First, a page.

Let's Work Together

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Let's Work Together

Dealing with people at work is perhaps one of the most difficult challenges a person will ever face due to the many differences in culture, gender, and personalities. The same applies to life outside work because our society is so much integrated and diversified compared to, say 50 years ago. Neighborhoods have changed and we see the obvious cultural and gender integration, such as the opposite gender taking a line of work that once used to be strictly for the other gender (e.g., a woman auto mechanic or a male nurse). Not unless someone decides to live on an island all by himself, each morning we wake up we have to face the fact that we have to deal with different types of people, whether at work or in our social lives. The deciding factor whether we can work with them harmoniously depends on our attitudes and built-in perceptions towards their culture, gender, and social background.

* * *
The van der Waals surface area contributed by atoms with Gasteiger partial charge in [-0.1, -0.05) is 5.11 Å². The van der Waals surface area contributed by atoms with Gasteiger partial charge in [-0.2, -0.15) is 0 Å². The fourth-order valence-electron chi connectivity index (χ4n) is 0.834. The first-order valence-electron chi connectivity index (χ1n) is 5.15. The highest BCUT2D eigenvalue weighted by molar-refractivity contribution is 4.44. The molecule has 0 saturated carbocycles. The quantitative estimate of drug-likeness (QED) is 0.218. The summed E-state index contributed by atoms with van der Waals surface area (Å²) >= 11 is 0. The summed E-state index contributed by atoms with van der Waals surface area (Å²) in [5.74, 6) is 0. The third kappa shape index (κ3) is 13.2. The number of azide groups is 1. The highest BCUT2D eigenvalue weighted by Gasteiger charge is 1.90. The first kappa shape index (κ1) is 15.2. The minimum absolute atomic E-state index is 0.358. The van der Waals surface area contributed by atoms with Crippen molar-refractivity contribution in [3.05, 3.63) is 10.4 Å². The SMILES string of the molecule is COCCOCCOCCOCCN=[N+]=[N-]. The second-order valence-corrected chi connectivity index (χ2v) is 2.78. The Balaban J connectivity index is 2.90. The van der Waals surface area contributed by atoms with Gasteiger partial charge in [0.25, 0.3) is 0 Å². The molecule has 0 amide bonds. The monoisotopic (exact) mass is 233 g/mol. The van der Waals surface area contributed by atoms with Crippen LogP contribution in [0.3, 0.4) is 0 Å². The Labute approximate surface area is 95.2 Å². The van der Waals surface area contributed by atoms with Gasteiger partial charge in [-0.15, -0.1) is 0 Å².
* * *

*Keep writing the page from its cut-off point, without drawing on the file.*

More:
The first difference I have to face at work is the gender difference. I work in a healthcare organization where the female employees outnumber the male employees by a wide margin. Even though I personally work in the corporate office and not in a clinical facility, the difference is quite obvious just by observing the gender mix throughout different departments. Communicating with women, as the text implies, requires rapport talk (Eisenberg, Goodall Jr., & Tretheway, 2007). After observing some of my conversations with female co-workers, I noticed that they tend to emphasize on feelings and the importance of being "in sync", meaning they want you to feel what they're feeling and develop a sense of connection with their situation. The men, however, "treat conversations as a hierarchically ordered space in which they can demonstrate and vie for status." (Eisenberg, Goodall Jr., & Tretheway, 2007, p. 204). For example, men use their communication style to negotiate their status within the group and also to keep people from pushing them around. I notice this...
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